... connection resulting from the descent of the individuals composing it from a common stock, of local origin. Agassiz wholly eliminates community of descent from his idea of species, and even conceives a species to have been as numerous in individuals and as wide-spread over space, or as segregated in discontinuous spaces, from the first as at the ...
— Darwiniana - Essays and Reviews Pertaining to Darwinism • Asa Gray

... at the tune of the first attack on Charleston, and the noise of this cannonading spread rapidly thither, and brought four regiments to reinforce Beaufort in a hurry, under the impression that the town was already taken, and that they must save what remnants they could. General Saxton, too, had made such capital plans for defending the post that he could ...
— Army Life in a Black Regiment • Thomas Wentworth Higginson

... ran down the great main staircase, and burst into the breakfast room, her face mottled with terror, her hand spread above her heart ...
— The Summons • A.E.W. Mason

... this world, he thought so wise a beast ought not to be without a grave, so he dug a hole near the door of his house, and in the church-yard, and there buried his dog. I do not know if he gave the dog a monument and an epitaph, I only know that the news of the good dog's death spread over the village, and at last reached the ears of the Bishop, together with the report that his master had given him ...
— One Hundred Merrie And Delightsome Stories - Les Cent Nouvelles Nouvelles • Various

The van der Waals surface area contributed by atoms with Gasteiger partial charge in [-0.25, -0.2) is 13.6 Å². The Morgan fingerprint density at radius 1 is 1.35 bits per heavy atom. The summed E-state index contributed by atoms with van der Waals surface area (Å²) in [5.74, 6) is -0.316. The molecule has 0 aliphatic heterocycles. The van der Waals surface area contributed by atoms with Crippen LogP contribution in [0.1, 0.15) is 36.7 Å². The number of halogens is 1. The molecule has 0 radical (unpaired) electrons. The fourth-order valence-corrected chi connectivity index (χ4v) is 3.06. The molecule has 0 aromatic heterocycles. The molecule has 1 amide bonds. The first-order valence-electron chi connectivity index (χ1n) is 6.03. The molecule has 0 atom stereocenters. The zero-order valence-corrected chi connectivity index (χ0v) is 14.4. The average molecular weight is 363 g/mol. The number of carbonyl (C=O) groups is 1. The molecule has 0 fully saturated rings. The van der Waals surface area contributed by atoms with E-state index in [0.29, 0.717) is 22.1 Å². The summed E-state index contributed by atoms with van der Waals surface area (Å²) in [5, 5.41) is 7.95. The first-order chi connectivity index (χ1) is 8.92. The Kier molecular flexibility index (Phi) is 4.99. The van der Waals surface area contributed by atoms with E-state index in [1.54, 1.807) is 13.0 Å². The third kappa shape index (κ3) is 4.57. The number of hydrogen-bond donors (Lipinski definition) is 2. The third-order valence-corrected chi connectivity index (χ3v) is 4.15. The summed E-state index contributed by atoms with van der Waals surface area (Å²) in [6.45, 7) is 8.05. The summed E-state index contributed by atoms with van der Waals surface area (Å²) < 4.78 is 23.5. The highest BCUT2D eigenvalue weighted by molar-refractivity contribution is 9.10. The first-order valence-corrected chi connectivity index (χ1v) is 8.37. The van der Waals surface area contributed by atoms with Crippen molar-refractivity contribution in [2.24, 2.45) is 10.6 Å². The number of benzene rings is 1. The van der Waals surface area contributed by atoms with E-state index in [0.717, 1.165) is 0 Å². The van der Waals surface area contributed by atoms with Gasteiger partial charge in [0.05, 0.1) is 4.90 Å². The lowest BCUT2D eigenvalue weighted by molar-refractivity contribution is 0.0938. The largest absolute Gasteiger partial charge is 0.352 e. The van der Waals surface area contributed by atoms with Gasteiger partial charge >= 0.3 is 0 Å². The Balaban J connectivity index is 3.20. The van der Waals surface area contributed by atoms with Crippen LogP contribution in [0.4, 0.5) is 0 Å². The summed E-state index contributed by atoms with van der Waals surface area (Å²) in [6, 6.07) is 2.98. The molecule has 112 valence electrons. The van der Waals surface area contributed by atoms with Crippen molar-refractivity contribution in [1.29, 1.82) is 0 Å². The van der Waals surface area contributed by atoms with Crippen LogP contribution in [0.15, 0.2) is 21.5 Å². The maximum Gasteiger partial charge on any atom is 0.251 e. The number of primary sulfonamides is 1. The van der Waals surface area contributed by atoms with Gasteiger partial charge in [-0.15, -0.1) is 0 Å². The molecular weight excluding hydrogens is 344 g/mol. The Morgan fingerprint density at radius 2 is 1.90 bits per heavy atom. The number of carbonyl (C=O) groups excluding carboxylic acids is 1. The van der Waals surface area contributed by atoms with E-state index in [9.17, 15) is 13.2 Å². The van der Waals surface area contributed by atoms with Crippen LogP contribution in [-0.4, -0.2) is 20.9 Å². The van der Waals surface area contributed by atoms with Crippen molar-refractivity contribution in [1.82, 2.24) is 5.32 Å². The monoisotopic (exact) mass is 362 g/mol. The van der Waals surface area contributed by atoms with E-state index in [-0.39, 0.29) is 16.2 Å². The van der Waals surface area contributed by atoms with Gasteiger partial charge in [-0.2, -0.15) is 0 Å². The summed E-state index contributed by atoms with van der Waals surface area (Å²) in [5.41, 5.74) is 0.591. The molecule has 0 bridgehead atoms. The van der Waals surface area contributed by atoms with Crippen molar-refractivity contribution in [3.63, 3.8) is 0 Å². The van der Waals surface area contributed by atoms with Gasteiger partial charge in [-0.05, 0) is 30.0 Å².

... time in his life Frederick felt himself beloved; and this new pleasure, which did not transcend the ordinary run of agreeable sensations, made his breast swell with so much emotion that he spread out his two arms while ...
— Sentimental Education, Volume II - The History of a Young Man • Gustave Flaubert

... the face of which we see upon the left the city of Hierusalem and upon the left Bethlehem. A cypress stands at the gate of each, and between them two angels in flight uphold a discus or aureole having within it eight rays. Above this again are three windows about which is spread ...
— Ravenna, A Study • Edward Hutton

... bed, in the midst of the despairing compunction of the mother, and the tender cares of Grace, but she was too utterly overdone for even this to be much relief to her; and downstairs poor Miss Wellwood's one desire was to hinder the spread of the report that her swoon had been caused by the tidings of Mauleverer's apprehension. It seemed as if nothing else had been wanting to make the humiliation and exposure complete. Rachel had despised fainting ladies, and had really hitherto been ...
— The Clever Woman of the Family • Charlotte M. Yonge

... climate is no longer arctic. Butterflies become larger and more abundant, grasses with imposing spread of panicle wave above your shoulders, and the summery drone of the bumblebee thickens the air. The Dwarf Pine, the tree-mountaineer that climbs highest and braves the coldest blasts, is found scattered in storm-beaten clumps from the summit of the pass about half-way ...
— The Mountains of California • John Muir

... Captain Anderson spread his hands. "They got it from somewhere. They didn't get it from us. This ship and the box are the only Terran objects on this planet. Therefore they got their information ...
— Breaking Point • James E. Gunn

... house and its owner took on new beauty and charm. Miss Ainslie spread a napkin of finest damask upon the little mahogany tea table, then brought in a silver teapot of quaint design, and two cups of Japanese china, dainty to ...
— Lavender and Old Lace • Myrtle Reed

... and, indeed, the thing more than once was near happening through a negro's foolishness. I spent all my evenings, when at home, in making a map of the country. I had got a rough chart from the Surveyor-General, and filled up such parts as I knew, and over all I spread a network of lines which meant my ways of sending news. For instance, to get to a man in Essex county, the word would be passed by Middle Plantation to York Ferry. Thence in an Indian's canoe it would be carried to Aird's store on the Mattaponey, from which a woodman would take ...
— Salute to Adventurers • John Buchan